Ohio tourists flock each year to Amish country to visit furniture stores, antiques shops, cheesemakers and restaurants. Soon, they’ll be able to sip a locally made craft beer, too.
Businessman William Baker is launching the Millersburg Brewing Co. (the website is still under construction) in downtown Millersburg in Holmes County.
Baker, who co-owns two Bags Sports Pubs and has a background in the oil and gas industry, hopes the small production brewery will be making beer in February or March.
“We thought our own beer would be a very spicy item for the tourists,” Baker said. “I like microbreweries and micro-beers and I thought let’s make our own and see how we do.”
Amish country — which runs from Wooster to Coshocton and Mansfield to Dover — is a big tourist draw in Ohio, attracting 4 million visitors a year with many of those stopping in Holmes County.
Bonnie Coblentz, marketing coordinator for the Holmes County Chamber of Commerce and Tourism Bureau, said the community hopes the brewery turns into another attraction.
“We’re really looking forward to it,” she said.
Baker hopes it’s more than just tourists craving a sip of Millersburg beer.
The small village, which has a population of 3,065, is surrounded by dry communities, meaning it’s where local folks head if they’ve got a taste for beer, wine or liquor. Those tastes tend to gravitate toward big national brewers like Anheuser-Busch and MillerCoors.
Baker knows he’ll have to educate local beer drinkers about the craft industry. Millersburg will make a blonde, wheat, India pale ale and other basic styles, and watch at first “to not get too crazy” and scare away some people, he said.
Millersburg ultimately would like to offer eight to 10 beers. Those brews will be available at Bags and at the brewery tasting room, which will be set up with a 1920s feel. The brewery is located between Bags and another of Baker’s businesses, the Jackson Street Gallery, commonly called Millersburg Furniture.
The 10-barrel brewhouse, purchased from the Mount St. Helena Brewery in California, is in the basement. They had to cut a hole in the building and barely squeezed the equipment through.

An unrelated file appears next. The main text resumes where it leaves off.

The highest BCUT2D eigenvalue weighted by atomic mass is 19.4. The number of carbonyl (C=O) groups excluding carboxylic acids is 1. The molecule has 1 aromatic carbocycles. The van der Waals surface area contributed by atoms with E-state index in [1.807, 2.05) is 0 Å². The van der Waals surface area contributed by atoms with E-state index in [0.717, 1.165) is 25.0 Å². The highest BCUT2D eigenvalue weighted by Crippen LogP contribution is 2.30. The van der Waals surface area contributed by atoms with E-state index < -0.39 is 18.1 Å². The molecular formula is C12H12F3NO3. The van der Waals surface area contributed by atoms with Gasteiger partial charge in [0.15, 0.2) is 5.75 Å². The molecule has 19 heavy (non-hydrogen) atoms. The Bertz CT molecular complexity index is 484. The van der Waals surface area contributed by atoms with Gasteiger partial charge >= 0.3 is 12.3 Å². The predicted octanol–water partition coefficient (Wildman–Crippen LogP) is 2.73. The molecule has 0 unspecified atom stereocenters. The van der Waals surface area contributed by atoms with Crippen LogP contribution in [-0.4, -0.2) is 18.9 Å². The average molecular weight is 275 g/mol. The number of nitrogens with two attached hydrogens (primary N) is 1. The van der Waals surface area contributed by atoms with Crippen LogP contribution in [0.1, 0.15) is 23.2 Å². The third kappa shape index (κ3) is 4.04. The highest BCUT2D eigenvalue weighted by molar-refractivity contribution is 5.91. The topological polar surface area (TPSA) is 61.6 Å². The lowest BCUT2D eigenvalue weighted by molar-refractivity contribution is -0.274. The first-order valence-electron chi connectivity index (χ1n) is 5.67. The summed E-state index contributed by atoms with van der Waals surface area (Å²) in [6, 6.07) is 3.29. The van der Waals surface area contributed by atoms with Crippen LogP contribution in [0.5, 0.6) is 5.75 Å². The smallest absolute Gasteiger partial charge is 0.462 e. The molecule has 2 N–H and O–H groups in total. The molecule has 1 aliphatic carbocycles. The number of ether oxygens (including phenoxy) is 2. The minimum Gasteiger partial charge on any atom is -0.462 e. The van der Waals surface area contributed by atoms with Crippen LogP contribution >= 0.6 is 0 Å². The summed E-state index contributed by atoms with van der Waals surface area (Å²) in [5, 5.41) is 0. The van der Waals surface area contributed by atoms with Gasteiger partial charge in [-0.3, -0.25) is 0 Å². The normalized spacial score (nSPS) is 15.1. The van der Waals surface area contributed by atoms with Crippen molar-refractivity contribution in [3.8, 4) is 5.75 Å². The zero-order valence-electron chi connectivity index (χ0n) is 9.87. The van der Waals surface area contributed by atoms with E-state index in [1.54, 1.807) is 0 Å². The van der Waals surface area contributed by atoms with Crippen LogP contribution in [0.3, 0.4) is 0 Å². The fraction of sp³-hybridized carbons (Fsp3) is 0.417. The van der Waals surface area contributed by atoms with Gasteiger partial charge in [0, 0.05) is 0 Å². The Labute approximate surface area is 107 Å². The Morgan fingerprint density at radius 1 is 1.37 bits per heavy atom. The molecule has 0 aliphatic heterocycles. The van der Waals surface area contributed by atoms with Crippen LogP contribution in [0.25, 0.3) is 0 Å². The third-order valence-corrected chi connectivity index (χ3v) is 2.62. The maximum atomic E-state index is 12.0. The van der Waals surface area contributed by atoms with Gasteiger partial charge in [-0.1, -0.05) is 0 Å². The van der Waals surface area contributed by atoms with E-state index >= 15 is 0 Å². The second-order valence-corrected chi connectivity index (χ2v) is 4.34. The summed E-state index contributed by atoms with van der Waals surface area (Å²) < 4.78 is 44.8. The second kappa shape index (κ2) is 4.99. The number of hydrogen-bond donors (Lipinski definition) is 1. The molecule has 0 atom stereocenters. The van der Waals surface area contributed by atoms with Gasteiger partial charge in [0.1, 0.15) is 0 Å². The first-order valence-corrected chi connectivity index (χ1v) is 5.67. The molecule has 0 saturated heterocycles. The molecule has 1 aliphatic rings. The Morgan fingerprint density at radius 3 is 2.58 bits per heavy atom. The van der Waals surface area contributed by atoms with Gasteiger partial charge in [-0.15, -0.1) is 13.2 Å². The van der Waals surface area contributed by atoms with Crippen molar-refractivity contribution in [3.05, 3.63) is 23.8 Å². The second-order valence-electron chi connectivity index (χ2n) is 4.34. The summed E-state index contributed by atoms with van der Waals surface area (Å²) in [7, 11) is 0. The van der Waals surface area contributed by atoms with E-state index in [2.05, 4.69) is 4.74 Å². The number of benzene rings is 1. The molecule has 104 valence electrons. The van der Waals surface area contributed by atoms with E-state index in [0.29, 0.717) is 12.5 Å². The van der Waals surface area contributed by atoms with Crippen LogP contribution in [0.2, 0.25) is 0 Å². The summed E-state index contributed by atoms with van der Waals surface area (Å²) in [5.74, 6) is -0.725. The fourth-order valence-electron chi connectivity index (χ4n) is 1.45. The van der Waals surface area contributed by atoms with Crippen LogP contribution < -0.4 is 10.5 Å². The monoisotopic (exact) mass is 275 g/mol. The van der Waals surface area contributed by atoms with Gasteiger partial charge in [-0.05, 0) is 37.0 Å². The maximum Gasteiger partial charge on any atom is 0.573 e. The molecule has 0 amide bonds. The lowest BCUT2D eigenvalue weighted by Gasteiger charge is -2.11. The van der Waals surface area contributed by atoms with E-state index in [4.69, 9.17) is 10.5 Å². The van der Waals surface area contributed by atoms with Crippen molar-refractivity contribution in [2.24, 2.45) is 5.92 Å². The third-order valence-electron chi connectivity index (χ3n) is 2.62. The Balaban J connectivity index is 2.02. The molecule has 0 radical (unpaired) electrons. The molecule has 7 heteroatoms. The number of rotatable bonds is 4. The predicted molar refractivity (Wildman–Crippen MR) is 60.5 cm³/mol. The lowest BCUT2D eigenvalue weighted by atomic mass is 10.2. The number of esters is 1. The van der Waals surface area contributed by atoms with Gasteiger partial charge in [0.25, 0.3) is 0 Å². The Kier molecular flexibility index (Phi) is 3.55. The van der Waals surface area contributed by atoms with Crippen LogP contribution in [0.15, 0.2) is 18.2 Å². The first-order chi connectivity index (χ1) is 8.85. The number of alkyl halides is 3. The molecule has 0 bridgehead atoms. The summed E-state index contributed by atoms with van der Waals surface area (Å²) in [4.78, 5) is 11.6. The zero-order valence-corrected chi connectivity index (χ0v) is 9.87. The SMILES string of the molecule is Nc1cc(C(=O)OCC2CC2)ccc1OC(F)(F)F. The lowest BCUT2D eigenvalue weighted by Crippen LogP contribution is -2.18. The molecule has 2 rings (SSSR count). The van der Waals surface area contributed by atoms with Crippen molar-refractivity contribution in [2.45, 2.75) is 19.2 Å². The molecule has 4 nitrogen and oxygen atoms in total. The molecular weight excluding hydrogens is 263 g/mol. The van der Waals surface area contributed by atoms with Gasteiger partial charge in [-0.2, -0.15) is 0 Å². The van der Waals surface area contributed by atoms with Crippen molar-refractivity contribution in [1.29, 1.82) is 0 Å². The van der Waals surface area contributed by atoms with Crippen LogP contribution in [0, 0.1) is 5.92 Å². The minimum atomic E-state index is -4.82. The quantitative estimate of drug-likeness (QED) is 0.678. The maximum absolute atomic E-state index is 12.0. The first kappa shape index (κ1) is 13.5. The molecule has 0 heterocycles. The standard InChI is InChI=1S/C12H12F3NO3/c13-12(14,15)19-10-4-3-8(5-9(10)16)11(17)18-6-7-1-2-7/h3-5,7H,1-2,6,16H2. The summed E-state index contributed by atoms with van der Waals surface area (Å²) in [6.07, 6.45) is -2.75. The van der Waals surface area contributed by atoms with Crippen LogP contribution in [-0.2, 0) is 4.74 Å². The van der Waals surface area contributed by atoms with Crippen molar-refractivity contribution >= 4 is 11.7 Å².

Windows will allow visitors to peek down at the brewer at work. It’s a set-up similar to the Barley’s Brewing Co. brewpub on North High Street in Columbus.
The beer will be available at first on draft and in growlers. Baker wants to start offering bottled or canned beer down the road.
Brandon Ney, who co-owns and oversees the brewing at the Quarter Barrel Brewery & Pub in Oxford, Ohio, will do the brewing at Millersburg.
He will commute from Southwest Ohio, living for a few days in an apartment supplied by Baker whenever he’s brewing. (Ney joked that the furniture in the apartment is better than at his home because Baker owns a furniture store.)
“I just love brewing and playing on the tanks,” Ney said.
The brewhouse at Millersburg is much larger than Quarter Barrel, which has a system that produces about a barrel at a time. Ney said the 10-barrel system will be the largest he’s brewed on.
He admitted he was a bit skeptical when he heard about a brewery opening in Amish country. But that skepticism dissipated as he learned more about the community’s reputation for tourism and was impressed with Baker’s interest in making the operation a success.
The craft beer industry likely is reaching a saturation point for regional craft breweries, Ney said. He predicted that more small towns like Millersburg will see breweries open to serve local communities, harkening back to the days before Prohibition when nearly every town had its own brewery.
Breweries can be expensive to launch, but Baker said money isn’t a problem.
“The issue is quality of taste and that’s what I’m after,” he said. “We want Millersburg to be the target center for something and we think this could be a whole lot of fun for people to come here and visit Amish country, instead of coming to Amish country and visiting us.”